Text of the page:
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Crowd at Manali

To add to our woos the road beyond were to open a day later. We explored the place next day visiting Hidimba temple, Vashisht temple and Manu tempe [was bit far]. Next morning we all were men in a hurry. Already in the car at 6:00 am we were off to Rohtang Pass. The drive was bit scary but the cops on the way were doing a good job. Just before noon we had arrived at Rohtang.

Had a short stay at the Pass which literally divides the Kullu valley that follows hindu culture and the arid Lahaul Spiti valley that follows Buddhism. Beyond, the greens had vanished and only three colours were visible, dark blue sky, grey road and white snow covered hill slopes. As the gradient increased the driving became wearisome. The bends were a plenty and the roads were narrow. Intermittent weather and water falls had taken toll of the roads and very often loose stones would disrupt the drive. None of us had ever driven at such high altitude and this fact was catching our nerves too but the excitement kept egging us to continue.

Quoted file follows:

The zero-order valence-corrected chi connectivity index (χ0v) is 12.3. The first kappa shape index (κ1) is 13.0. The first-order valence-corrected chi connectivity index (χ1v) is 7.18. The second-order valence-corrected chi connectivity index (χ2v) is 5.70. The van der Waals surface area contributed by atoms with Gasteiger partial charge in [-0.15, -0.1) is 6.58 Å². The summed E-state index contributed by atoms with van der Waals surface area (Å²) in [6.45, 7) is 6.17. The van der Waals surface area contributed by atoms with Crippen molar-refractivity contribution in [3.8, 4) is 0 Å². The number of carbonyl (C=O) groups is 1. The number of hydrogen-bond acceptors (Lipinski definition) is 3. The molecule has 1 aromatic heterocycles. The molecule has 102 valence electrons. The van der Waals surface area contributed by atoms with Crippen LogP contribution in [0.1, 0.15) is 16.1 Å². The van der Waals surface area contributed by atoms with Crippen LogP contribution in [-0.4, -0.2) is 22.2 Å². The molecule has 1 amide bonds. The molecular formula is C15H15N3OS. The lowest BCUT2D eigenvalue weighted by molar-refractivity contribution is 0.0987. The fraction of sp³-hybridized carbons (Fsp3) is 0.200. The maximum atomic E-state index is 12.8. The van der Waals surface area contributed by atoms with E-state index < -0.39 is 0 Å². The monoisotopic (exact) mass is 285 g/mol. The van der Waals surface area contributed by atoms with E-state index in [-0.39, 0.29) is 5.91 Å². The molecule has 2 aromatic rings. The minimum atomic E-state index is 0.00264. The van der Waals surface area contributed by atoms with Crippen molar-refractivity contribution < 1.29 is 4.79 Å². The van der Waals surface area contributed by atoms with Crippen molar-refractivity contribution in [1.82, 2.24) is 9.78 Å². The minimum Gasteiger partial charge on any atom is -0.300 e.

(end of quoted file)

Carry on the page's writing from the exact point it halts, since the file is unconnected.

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Rohtang Pass

We continued towards Keylong but to our horror we were stopped by the security personals who explained that the road ahead was in pretty shape and the continuous rains aren’t helping either. With heavy heart [can’t express in words how heavy?] we had to turn around. While riding back, we promised ourselves that next time we will come on bikes. We were back in the evening  and next day we started back our long drive back home.

It was a curtailed trip but nevertheless we enjoyed the company of each other. We could not complete the last 200 Kms of our planned trip but we did complete the remaining 1400 Kms and we enjoyed every Kms of it. Next year I will be back with the complete venture but then who can foresee the coming tomorrow.